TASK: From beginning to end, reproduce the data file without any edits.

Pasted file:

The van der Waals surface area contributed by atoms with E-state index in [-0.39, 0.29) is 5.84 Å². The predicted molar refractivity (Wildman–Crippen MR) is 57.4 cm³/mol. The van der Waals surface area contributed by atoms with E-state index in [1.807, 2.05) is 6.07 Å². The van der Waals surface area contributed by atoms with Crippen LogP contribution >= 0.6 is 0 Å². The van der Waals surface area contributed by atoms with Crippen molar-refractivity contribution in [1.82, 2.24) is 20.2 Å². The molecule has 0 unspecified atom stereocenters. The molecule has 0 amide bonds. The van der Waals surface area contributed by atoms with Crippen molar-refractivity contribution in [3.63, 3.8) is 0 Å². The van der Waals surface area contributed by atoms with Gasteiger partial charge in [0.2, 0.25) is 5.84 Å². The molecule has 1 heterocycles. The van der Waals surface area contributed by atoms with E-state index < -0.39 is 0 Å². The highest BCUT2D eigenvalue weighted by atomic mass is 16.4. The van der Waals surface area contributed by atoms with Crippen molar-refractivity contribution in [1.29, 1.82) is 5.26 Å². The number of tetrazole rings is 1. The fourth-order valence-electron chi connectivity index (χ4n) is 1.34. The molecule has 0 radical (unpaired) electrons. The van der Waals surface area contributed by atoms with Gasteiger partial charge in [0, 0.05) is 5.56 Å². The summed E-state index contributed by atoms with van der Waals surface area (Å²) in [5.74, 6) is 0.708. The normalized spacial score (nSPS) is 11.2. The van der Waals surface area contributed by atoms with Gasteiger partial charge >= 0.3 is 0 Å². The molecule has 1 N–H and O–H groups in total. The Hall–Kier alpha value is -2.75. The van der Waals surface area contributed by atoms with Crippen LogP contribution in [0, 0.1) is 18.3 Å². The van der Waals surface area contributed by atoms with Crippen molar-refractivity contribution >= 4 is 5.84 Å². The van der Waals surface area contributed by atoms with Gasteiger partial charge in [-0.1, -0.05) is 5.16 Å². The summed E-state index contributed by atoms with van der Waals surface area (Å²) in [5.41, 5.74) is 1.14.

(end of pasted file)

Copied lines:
The van der Waals surface area contributed by atoms with E-state index in [-0.39, 0.29) is 5.84 Å². The predicted molar refractivity (Wildman–Crippen MR) is 57.4 cm³/mol. The van der Waals surface area contributed by atoms with E-state index in [1.807, 2.05) is 6.07 Å². The van der Waals surface area contributed by atoms with Crippen LogP contribution >= 0.6 is 0 Å². The van der Waals surface area contributed by atoms with Crippen molar-refractivity contribution in [1.82, 2.24) is 20.2 Å². The molecule has 0 unspecified atom stereocenters. The molecule has 0 amide bonds. The van der Waals surface area contributed by atoms with Crippen molar-refractivity contribution in [3.63, 3.8) is 0 Å². The van der Waals surface area contributed by atoms with Gasteiger partial charge in [0.2, 0.25) is 5.84 Å². The molecule has 1 heterocycles. The van der Waals surface area contributed by atoms with E-state index < -0.39 is 0 Å². The highest BCUT2D eigenvalue weighted by atomic mass is 16.4. The van der Waals surface area contributed by atoms with Crippen molar-refractivity contribution in [1.29, 1.82) is 5.26 Å². The number of tetrazole rings is 1. The fourth-order valence-electron chi connectivity index (χ4n) is 1.34. The molecule has 0 radical (unpaired) electrons. The van der Waals surface area contributed by atoms with Gasteiger partial charge in [0, 0.05) is 5.56 Å². The summed E-state index contributed by atoms with van der Waals surface area (Å²) in [5.74, 6) is 0.708. The normalized spacial score (nSPS) is 11.2. The van der Waals surface area contributed by atoms with Gasteiger partial charge >= 0.3 is 0 Å². The molecule has 1 N–H and O–H groups in total. The Hall–Kier alpha value is -2.75. The van der Waals surface area contributed by atoms with Crippen LogP contribution in [0, 0.1) is 18.3 Å². The van der Waals surface area contributed by atoms with Crippen molar-refractivity contribution >= 4 is 5.84 Å². The van der Waals surface area contributed by atoms with Gasteiger partial charge in [-0.1, -0.05) is 5.16 Å². The summed E-state index contributed by atoms with van der Waals surface area (Å²) in [5.41, 5.74) is 1.14.